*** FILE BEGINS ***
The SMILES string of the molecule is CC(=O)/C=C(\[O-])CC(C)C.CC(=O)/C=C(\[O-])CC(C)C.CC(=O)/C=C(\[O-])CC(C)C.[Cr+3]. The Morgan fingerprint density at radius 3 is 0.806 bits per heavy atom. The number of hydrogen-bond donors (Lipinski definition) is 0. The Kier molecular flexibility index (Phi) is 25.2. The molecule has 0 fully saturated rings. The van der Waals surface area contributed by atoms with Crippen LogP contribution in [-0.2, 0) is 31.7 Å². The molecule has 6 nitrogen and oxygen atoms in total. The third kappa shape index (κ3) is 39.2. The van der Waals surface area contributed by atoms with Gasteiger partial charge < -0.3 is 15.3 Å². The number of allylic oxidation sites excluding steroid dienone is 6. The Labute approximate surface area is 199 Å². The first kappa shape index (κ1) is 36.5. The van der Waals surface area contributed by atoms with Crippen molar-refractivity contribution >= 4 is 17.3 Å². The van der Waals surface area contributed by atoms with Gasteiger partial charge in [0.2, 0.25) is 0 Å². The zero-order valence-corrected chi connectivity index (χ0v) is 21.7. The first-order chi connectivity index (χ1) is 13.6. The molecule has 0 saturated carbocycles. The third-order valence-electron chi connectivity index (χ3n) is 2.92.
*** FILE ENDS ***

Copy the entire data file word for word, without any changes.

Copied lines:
The SMILES string of the molecule is CC(=O)/C=C(\[O-])CC(C)C.CC(=O)/C=C(\[O-])CC(C)C.CC(=O)/C=C(\[O-])CC(C)C.[Cr+3]. The Morgan fingerprint density at radius 3 is 0.806 bits per heavy atom. The number of hydrogen-bond donors (Lipinski definition) is 0. The Kier molecular flexibility index (Phi) is 25.2. The molecule has 0 fully saturated rings. The van der Waals surface area contributed by atoms with Crippen LogP contribution in [-0.2, 0) is 31.7 Å². The molecule has 6 nitrogen and oxygen atoms in total. The third kappa shape index (κ3) is 39.2. The van der Waals surface area contributed by atoms with Gasteiger partial charge < -0.3 is 15.3 Å². The number of allylic oxidation sites excluding steroid dienone is 6. The Labute approximate surface area is 199 Å². The first kappa shape index (κ1) is 36.5. The van der Waals surface area contributed by atoms with Crippen molar-refractivity contribution >= 4 is 17.3 Å². The van der Waals surface area contributed by atoms with Gasteiger partial charge in [0.2, 0.25) is 0 Å². The zero-order valence-corrected chi connectivity index (χ0v) is 21.7. The first-order chi connectivity index (χ1) is 13.6. The molecule has 0 saturated carbocycles. The third-order valence-electron chi connectivity index (χ3n) is 2.92.